Step 5. Set Limits while Helping the Child Learn to Solve Problems
A child’s sense of control increases as parents help the child learn to deal with unpleasant feelings. Children must learn to deal with troubling thoughts and feelings in ways that are socially acceptable and emotionally healthy. Parents may need to set limits on inappropriate behavior while helping children work out problems. 

Reuben, age 12 dropped a fly ball, which cost his team a win and entry in the championship playoffs. While he was walking of the field, one of his teammates shouted, "Why to go, klutz!." Already feeling horrible, Reuben ran to the youth, grabbed him around the neck and shoulders, and tried to throw him to the ground. Reuben's father immediately bolted from the stands, pulled his son away, held him firmly, and said, "I know you're angry and hurt, but we never hurt others. Let's go home and talk about a better way to handle this."

Rather than scold or preach, the father in this example used the occasion to draw close to his son by listening empathetically , validating Reuben's feelings, and helping him explore other ways to handle difficult situations. The way his father handled the situation helped Reuben feel understood, valued, and better able to manage his feelings.

If parents do not know the cause of a child's problem, they should first ask questions to identify the cause so a solution can be found. Parents should ask questions such as "What is causing you to feel this way?" They should not allow the child to blame others when others are not to blame.

Once the cause has been identified, parents can ask, "What do you think will solve the problem?" They should listen carefully to the child's answers. They can offer some tentative solutions to help the child consider others possibilities. They may find it helpful to brainstorm solutions with older children. When parents and children brainstorm, they should not consider any solution too silly or inappropriate; criticism impedes the creative process, and parents and children can select appropriate solutions later. Parents should allow the child to take as much responsibility as possible, helping the child grow from dependence to self-reliance.

Sometimes it is helpful to have a child  recall other times in life when he or she handled problems successfully. What did the child do at that time to cope? Can the same approach be taken with the current problem?

While the following is important,  it is very important that the parents do not slip into the decision-making role, as often happens.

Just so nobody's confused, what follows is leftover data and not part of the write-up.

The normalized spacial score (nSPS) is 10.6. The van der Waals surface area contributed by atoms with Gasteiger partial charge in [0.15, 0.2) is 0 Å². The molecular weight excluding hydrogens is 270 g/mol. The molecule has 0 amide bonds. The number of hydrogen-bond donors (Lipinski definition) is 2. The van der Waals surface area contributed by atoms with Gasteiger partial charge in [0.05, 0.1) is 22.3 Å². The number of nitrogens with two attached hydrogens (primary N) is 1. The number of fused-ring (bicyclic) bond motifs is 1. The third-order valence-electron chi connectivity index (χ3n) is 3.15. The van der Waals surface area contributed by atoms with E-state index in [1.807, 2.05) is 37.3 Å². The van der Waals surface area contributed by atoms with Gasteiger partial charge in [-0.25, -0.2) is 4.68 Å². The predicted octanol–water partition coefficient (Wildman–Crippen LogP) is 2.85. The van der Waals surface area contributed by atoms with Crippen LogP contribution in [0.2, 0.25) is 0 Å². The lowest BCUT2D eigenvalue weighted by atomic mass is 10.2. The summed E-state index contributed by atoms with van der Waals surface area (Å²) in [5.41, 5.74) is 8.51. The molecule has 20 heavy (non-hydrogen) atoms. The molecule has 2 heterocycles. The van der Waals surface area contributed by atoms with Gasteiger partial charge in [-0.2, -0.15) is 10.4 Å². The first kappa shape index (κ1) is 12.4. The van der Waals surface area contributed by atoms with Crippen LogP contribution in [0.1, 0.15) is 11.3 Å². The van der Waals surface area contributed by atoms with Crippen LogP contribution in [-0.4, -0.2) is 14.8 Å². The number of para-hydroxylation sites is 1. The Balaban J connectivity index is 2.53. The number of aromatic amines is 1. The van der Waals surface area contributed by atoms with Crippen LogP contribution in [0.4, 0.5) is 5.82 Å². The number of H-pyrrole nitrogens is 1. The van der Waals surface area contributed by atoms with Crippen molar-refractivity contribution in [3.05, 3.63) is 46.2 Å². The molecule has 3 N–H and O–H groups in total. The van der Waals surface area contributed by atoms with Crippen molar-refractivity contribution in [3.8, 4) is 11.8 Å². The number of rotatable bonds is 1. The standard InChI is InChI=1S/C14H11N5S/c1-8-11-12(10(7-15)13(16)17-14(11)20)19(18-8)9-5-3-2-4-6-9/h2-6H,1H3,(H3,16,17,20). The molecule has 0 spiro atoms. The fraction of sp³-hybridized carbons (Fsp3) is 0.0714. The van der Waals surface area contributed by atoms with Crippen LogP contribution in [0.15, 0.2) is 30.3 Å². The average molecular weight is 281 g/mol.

• Once the child and parents have explored the implications for each solution, the parents should help their child decide which solution is best. 

  • Since parents have the advantage of experience and wisdom  they should offer their opinions and guidance, and can share their experiences in resolving similar problems --- sharing the choices they made and what they learned from them. 

This help can be invaluable WHEN the underlined words are followed.

If a child seems determined to try a solution that parents believe will fail, they may want to allow that to happen if the outcome will not be harmful and will not burden the child with major problem. Some of the greatest lessons in life are learned through failure. Afterward, without saying, "I told you so," parents should help the child work out another solution.

An important part of parenting is to help children grow from dependency to self-reliance. Parents can help their children develop self-reliance by teaching them correct principles so their children can learn to govern themselves righteously and responsibly. If parents take over their children's problems, they unnecessarily burden themselves while depriving their sons and daughters of the opportunity to learn responsibility and self-reliance. As a general rule, children should solve their own problems, frustrations, boredom, and failures, with parents assisting as teachers and leaders as needed.

Until we "meet" again remember among all the assets we possess . . . 
nothing is more precious than our children 

My next post will address Fostering Confidence in children. "Confident children do better in life. They are healthier, more optimistic, more socially comfortable, and more emotionally secure than children who lack confidence..."